Opioid receptor research
NIH-funded researchers have for the first time determined the crystallized structure of several opioid receptors involved in pain and mood regulation. Scientists predict that a better understanding of how drugs interact with these receptors could be used in the development of less addictive painkillers.
Kern: Athletes often refer to a high that they experience when pushing their bodies beyond normal limits. Dr. Jean Chin is a program director at the National Institute of General Medicinal Sciences at NIH. She says it's opioid receptors that are responsible for generating that other-worldly sensation.
Chin: The runner's high that you hear about. When people exercise they feel really good afterwards and that's because of the release of endorphins, and endorphins actually bind to these opioid receptors.
Kern: Opioid receptors are proteins imbedded in the membranes of certain cells in the brain, spinal cord, and digestive tract. Specific drugs can bind or stick to these receptors to start biochemical processes involved in mood and pain regulation.
Chin: And so what that means is that the endorphins are released and then they tickle these opioid receptors or we'll call them OR for short, and then they stimulate what they call euphoria or feeling good, and so it elevates your mood and they are also important in reducing pain perception.
Kern: The body's ability to naturally dull pain through the release of endorphins is important for athletes when pushing their bodies to extremes, but opioid receptors also bind several man-made drugs such as morphine and codeine that are prescribed to people suffering from debilitating pain. Though highly effective, these opiate-based drugs can quickly become addictive. In fact, the illicit drug, heroin, is a derivative of morphine and similarly binds to opioid receptors.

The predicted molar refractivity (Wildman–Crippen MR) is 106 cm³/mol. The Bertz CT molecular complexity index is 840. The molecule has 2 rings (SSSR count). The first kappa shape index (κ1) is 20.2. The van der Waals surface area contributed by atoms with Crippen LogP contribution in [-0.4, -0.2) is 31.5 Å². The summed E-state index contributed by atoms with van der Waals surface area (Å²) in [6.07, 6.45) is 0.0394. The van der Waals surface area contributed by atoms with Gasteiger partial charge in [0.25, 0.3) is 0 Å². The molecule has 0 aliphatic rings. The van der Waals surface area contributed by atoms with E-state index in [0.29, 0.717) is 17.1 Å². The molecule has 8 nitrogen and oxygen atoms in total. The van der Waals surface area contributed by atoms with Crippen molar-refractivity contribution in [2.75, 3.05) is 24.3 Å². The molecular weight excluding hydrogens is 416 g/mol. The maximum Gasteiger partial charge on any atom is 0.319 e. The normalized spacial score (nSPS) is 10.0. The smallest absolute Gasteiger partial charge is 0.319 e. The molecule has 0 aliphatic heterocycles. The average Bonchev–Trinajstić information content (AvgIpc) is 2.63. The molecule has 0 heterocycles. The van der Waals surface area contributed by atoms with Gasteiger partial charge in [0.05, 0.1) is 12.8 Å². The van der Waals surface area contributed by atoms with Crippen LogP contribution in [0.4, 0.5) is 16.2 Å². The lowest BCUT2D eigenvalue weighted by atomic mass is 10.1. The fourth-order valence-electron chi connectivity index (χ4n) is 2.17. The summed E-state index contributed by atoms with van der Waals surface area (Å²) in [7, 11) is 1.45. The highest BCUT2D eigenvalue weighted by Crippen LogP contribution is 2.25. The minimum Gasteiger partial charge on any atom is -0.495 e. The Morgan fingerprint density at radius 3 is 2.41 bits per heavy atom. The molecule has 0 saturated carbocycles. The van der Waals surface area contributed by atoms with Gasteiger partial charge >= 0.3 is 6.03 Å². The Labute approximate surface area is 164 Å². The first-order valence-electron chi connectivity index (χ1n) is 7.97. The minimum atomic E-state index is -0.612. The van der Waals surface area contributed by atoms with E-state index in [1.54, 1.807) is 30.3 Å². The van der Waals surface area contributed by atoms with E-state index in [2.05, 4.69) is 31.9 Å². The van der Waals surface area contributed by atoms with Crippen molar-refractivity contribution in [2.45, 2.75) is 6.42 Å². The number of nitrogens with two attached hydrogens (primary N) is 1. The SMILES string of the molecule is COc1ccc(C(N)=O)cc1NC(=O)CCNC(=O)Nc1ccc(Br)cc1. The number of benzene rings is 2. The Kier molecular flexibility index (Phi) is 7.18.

Chen: These outside things like morphine and heroine, they make you feel so good you want to keep on doing it and so then it becomes addictive. And so that's why it's important to understand how these different agents, whether they're uppers or downers or painkillers or whatever, how they interact with what we call these opioid receptors or ORs.
Kern: Recently, several NIH-funded researchers have made significant strides in understanding these interactions by finding a way to crystallize opioid receptors so that they can then take pictures of them. There are currently four known opioid receptors and while they all bind similar drugs, they do so with different strengths. Dr. Chin says these tiny differences can help researchers understand why some drugs prefer to bind to a specific class of opioid receptors.
Chin: Now they can start to compare, contrast, see how one works differently, why one family, one type of receptor binds this kind of ligand or morphine and another one only binds or prefers to bind like to endorphins and so forth. So these all have important implications in pain relief because they're analgesics so they lessen your pain. And some of them can sedate you. Some of them will elevate your mood. And because most of them are in the brain, that controls a lot.
Kern: Though the new pictures provide valuable information, Dr. Chin says they're still somewhat limited.
Chin: A picture is worth a thousand words. Everyone says that and it's really true. I think that it's a really terrific start, but we have to keep in mind that it's only one picture. What you really want is a movie. And so this is one state and so you want to see the whole thing from active form all the way through to the inactive form.
Kern: Given these recent advances in opioid receptor research, Dr. Chin is hopeful that scientists will eventually be able to develop less addictive painkillers.
Chin: Once they learn more about the mechanisms of binding, I think they'll be able to enable to design better drugs or ligands and also with fewer side effects so that if you want a painkiller you want only a painkiller, not one that will give you highs like morphine. So you want to be able to restrict any future drug ligands to what you want it to do.
Kern: For more about opioid receptor research, visit www.nigms.nih.gov. For NIH Radio, this is Margot Kern— NIH...Turning Discovery Into Health®
About This Audio Report
Reporter: Margot Kern
Sound Bite: Dr. Jean Chin
Topic: opioid receptors, opiates, endorphins, runnerís high, morphine, codeine, heroin, addiction, pain-killer, analgesic
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